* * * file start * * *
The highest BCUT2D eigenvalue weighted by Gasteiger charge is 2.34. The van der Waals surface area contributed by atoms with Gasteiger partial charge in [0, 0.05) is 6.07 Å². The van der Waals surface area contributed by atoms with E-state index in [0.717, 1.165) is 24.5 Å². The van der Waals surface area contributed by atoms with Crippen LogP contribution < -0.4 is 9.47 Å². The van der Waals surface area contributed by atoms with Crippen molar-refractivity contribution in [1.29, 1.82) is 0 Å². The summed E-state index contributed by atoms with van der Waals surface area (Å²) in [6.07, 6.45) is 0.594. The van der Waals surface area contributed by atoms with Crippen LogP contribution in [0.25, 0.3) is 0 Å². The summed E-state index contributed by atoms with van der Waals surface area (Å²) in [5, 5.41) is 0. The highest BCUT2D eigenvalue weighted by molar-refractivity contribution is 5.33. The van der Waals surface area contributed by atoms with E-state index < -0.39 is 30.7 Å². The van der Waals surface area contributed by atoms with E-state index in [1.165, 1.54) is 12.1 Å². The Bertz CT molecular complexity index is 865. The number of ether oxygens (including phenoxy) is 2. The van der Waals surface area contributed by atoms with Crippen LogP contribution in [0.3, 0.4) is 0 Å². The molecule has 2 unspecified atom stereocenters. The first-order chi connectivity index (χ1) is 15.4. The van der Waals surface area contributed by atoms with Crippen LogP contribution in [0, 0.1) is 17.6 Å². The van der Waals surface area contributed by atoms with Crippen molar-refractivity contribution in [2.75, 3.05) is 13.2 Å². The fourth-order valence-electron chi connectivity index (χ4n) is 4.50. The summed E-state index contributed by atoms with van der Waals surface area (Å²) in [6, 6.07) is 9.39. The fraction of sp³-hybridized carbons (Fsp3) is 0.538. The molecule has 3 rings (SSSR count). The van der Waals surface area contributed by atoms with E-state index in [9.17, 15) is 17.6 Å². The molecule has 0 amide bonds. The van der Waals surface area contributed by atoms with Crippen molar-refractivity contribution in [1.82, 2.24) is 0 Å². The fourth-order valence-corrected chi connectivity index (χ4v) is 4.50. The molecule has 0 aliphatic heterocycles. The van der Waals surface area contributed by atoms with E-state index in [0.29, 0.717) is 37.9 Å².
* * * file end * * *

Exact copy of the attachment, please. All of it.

The highest BCUT2D eigenvalue weighted by Gasteiger charge is 2.34. The van der Waals surface area contributed by atoms with Gasteiger partial charge in [0, 0.05) is 6.07 Å². The van der Waals surface area contributed by atoms with E-state index in [0.717, 1.165) is 24.5 Å². The van der Waals surface area contributed by atoms with Crippen LogP contribution < -0.4 is 9.47 Å². The van der Waals surface area contributed by atoms with Crippen molar-refractivity contribution in [1.29, 1.82) is 0 Å². The summed E-state index contributed by atoms with van der Waals surface area (Å²) in [6.07, 6.45) is 0.594. The van der Waals surface area contributed by atoms with Crippen LogP contribution in [0.25, 0.3) is 0 Å². The summed E-state index contributed by atoms with van der Waals surface area (Å²) in [5, 5.41) is 0. The highest BCUT2D eigenvalue weighted by molar-refractivity contribution is 5.33. The van der Waals surface area contributed by atoms with E-state index < -0.39 is 30.7 Å². The van der Waals surface area contributed by atoms with E-state index in [1.165, 1.54) is 12.1 Å². The Bertz CT molecular complexity index is 865. The number of ether oxygens (including phenoxy) is 2. The van der Waals surface area contributed by atoms with Crippen LogP contribution in [0.3, 0.4) is 0 Å². The molecule has 2 unspecified atom stereocenters. The first-order chi connectivity index (χ1) is 15.4. The van der Waals surface area contributed by atoms with Crippen LogP contribution in [0, 0.1) is 17.6 Å². The van der Waals surface area contributed by atoms with Crippen molar-refractivity contribution in [2.75, 3.05) is 13.2 Å². The fourth-order valence-electron chi connectivity index (χ4n) is 4.50. The summed E-state index contributed by atoms with van der Waals surface area (Å²) in [6, 6.07) is 9.39. The fraction of sp³-hybridized carbons (Fsp3) is 0.538. The molecule has 3 rings (SSSR count). The van der Waals surface area contributed by atoms with E-state index in [9.17, 15) is 17.6 Å². The molecule has 0 amide bonds. The van der Waals surface area contributed by atoms with Crippen molar-refractivity contribution in [1.82, 2.24) is 0 Å². The fourth-order valence-corrected chi connectivity index (χ4v) is 4.50. The molecule has 0 aliphatic heterocycles. The van der Waals surface area contributed by atoms with E-state index in [0.29, 0.717) is 37.9 Å².